"You really had to get an organiser on your side and stick in a couple of events. Eileen really pushed it – it has her behind everything."
Gray successfully lobbied the UCI for the recognition of women’s world records in 1955 and then secured a UCI-sanctioned World Championship for women. "Eileen Gray, forthright women’s advocate within the National Cyclists’ Union, had plunged heart and soul into the vicious fight that had lasted for a number of years," wrote Chas Messenger in Cycling. "By sheer persistence [she] had at last got the ear of the pundits of the UCI and, wonder of wonders, had got them to change their minds and put on the first World Road Championship."
The Olympic bid
The International Federation for Amateur Cycling (FIAC) had tried to get a women’s road race on the Olympic programme for the Tokyo 1964 Games, a proposal that was rebuffed by the International Olympic Committee (IOC). Gray continued to push the case in her role as president of the WCRA, engaging Lord Killanin, then president of the IOC, on the subject at a sportswriters’ dinner in 1970. In 1973 she wrote a letter to Lord Killanin on the subject. "I have now had the opportunity of a long discussion with M. Pacciarelli secretary of [FIAC], who assures me that as strong a case as possible was put to you that women should be included in the games," Gray wrote. "He was kind enough to show me the very terse sentence in a letter dealing with other matters where the plea was rejected without further comment."
The IOC apparently wasn’t convinced. It said sufficient evidence hadn’t been produced that women’s cycling fitted the criteria of an "international" sport. This despite the aim being not to add a new sport to the Olympic programme, but a new event.
Talk to people today who worked alongside Gray and a picture emerges of a tenacious and determined woman who garnered much respect. "She was a driven lady who fought tooth and nail for the women’s sport," recalls Phil Liggett, who first came into contact with Gray while working as a staff writer on this publication. "The two editors of Cycling over the period – Alan Gayfer and Ken Evans – were always ready to give her all the time she wanted."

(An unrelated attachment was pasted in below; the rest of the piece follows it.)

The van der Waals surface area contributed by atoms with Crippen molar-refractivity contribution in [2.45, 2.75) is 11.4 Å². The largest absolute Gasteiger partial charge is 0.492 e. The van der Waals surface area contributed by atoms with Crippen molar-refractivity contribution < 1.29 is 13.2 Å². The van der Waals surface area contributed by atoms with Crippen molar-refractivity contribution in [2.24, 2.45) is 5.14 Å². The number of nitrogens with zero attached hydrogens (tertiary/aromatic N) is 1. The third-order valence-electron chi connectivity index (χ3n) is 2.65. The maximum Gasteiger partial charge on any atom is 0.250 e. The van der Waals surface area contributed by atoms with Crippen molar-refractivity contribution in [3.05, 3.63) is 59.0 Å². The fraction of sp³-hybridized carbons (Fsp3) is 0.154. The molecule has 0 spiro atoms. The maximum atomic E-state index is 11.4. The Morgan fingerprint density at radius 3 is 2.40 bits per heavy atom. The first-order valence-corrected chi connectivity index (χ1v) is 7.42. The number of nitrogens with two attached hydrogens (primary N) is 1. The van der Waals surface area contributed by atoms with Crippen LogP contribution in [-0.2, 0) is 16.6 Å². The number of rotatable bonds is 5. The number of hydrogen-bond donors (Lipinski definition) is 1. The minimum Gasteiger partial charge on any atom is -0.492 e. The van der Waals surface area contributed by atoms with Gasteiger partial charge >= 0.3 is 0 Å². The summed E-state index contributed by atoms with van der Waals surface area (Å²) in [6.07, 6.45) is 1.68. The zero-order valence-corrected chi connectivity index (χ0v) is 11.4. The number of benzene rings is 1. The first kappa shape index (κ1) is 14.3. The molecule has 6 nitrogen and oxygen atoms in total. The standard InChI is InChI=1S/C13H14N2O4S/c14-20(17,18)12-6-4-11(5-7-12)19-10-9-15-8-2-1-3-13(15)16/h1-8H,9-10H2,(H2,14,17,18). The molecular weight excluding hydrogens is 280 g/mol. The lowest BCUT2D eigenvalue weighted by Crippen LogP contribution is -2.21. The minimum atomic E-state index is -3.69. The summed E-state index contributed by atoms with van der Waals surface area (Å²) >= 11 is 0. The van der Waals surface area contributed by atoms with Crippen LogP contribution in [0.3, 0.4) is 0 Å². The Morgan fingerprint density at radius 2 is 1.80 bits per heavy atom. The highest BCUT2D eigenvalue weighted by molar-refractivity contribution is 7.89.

In sports governance, tenacity and determination will only take you so far. Equally important is the ability to work effectively within the machinations of various committees and councils. Ian Emmerson, Gray’s successor as BCF president, says Gray was skilled in this area and taught him much. "She worked hard on the FIAC body in that cause and made some good friends out there," he says. "She was very good at interpreting rules and regulations and how to conduct meetings – points of order and the technical side of being chair. Some of those things I still take with me today even though it was over 40 years ago."
Liggett adds: "She may have fought for women, but she followed the same road when it came to men and politics."
In February 1977, just two months into her BCF presidency, Gray gave a talk to the Pedal Club. She said that inclusion of women’s cycling in the Olympic Games was the next logical step in the campaign for equality and expressed the hope that during her term of office she would be able to stand in the winner’s enclosure at the World Championships.
Gray’s administration would deliver both on both counts. First came a Worlds win courtesy of Mandy Jones on home roads. "I was part of the Worlds road organisation in Goodwood in 1982," says Liggett. "It was a stressful time and I saw Eileen in tears at the committee table, when sponsorship money was not seen to be coming in to put the Worlds on. "She was a passionate and concerned person."